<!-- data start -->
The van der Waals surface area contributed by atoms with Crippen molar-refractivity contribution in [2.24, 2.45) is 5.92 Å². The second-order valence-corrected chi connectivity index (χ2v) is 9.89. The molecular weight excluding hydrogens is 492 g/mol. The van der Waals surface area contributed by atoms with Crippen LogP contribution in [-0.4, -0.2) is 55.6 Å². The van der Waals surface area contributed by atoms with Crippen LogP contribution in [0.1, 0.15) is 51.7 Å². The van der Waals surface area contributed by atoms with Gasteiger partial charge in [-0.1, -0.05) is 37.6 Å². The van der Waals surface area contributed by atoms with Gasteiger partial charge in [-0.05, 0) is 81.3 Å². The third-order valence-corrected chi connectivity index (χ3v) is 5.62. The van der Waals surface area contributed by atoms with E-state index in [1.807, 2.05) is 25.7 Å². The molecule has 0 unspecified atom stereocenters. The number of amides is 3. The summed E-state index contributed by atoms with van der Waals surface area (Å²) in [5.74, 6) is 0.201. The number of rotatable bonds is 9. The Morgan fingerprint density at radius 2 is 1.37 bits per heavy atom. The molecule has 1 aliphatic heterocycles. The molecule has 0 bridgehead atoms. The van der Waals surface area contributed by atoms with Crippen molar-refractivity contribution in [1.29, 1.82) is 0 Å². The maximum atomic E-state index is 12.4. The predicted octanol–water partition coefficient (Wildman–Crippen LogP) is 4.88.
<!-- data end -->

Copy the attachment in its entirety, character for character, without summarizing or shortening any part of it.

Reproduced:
The van der Waals surface area contributed by atoms with Crippen molar-refractivity contribution in [2.24, 2.45) is 5.92 Å². The second-order valence-corrected chi connectivity index (χ2v) is 9.89. The molecular weight excluding hydrogens is 492 g/mol. The van der Waals surface area contributed by atoms with Crippen LogP contribution in [-0.4, -0.2) is 55.6 Å². The van der Waals surface area contributed by atoms with Crippen LogP contribution in [0.1, 0.15) is 51.7 Å². The van der Waals surface area contributed by atoms with Gasteiger partial charge in [-0.1, -0.05) is 37.6 Å². The van der Waals surface area contributed by atoms with Gasteiger partial charge in [-0.05, 0) is 81.3 Å². The third-order valence-corrected chi connectivity index (χ3v) is 5.62. The van der Waals surface area contributed by atoms with E-state index in [1.807, 2.05) is 25.7 Å². The molecule has 0 unspecified atom stereocenters. The number of amides is 3. The summed E-state index contributed by atoms with van der Waals surface area (Å²) in [5.74, 6) is 0.201. The number of rotatable bonds is 9. The Morgan fingerprint density at radius 2 is 1.37 bits per heavy atom. The molecule has 1 aliphatic heterocycles. The molecule has 0 bridgehead atoms. The van der Waals surface area contributed by atoms with Crippen molar-refractivity contribution in [1.29, 1.82) is 0 Å². The maximum atomic E-state index is 12.4. The predicted octanol–water partition coefficient (Wildman–Crippen LogP) is 4.88.